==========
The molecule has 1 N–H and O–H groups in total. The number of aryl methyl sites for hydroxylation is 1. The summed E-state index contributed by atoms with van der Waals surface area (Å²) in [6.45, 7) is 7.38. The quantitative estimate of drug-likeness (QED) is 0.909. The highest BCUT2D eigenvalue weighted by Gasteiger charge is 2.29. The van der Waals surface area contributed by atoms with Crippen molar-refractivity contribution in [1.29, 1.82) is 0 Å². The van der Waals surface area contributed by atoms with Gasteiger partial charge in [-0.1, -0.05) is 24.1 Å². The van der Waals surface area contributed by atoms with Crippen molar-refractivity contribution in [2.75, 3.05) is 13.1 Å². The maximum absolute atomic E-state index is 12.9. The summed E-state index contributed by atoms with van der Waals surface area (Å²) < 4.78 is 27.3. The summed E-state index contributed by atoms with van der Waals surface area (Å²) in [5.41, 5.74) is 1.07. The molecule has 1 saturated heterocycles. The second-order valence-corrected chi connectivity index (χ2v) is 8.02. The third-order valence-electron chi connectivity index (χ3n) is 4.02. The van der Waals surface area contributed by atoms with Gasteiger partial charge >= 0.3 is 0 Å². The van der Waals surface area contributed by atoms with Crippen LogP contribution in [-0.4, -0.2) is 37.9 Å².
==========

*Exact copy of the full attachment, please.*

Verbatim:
The molecule has 1 N–H and O–H groups in total. The number of aryl methyl sites for hydroxylation is 1. The summed E-state index contributed by atoms with van der Waals surface area (Å²) in [6.45, 7) is 7.38. The quantitative estimate of drug-likeness (QED) is 0.909. The highest BCUT2D eigenvalue weighted by Gasteiger charge is 2.29. The van der Waals surface area contributed by atoms with Crippen molar-refractivity contribution in [1.29, 1.82) is 0 Å². The van der Waals surface area contributed by atoms with Gasteiger partial charge in [-0.1, -0.05) is 24.1 Å². The van der Waals surface area contributed by atoms with Crippen molar-refractivity contribution in [2.75, 3.05) is 13.1 Å². The maximum absolute atomic E-state index is 12.9. The summed E-state index contributed by atoms with van der Waals surface area (Å²) < 4.78 is 27.3. The summed E-state index contributed by atoms with van der Waals surface area (Å²) in [5.41, 5.74) is 1.07. The molecule has 1 saturated heterocycles. The second-order valence-corrected chi connectivity index (χ2v) is 8.02. The third-order valence-electron chi connectivity index (χ3n) is 4.02. The van der Waals surface area contributed by atoms with Gasteiger partial charge >= 0.3 is 0 Å². The van der Waals surface area contributed by atoms with Crippen LogP contribution in [-0.4, -0.2) is 37.9 Å².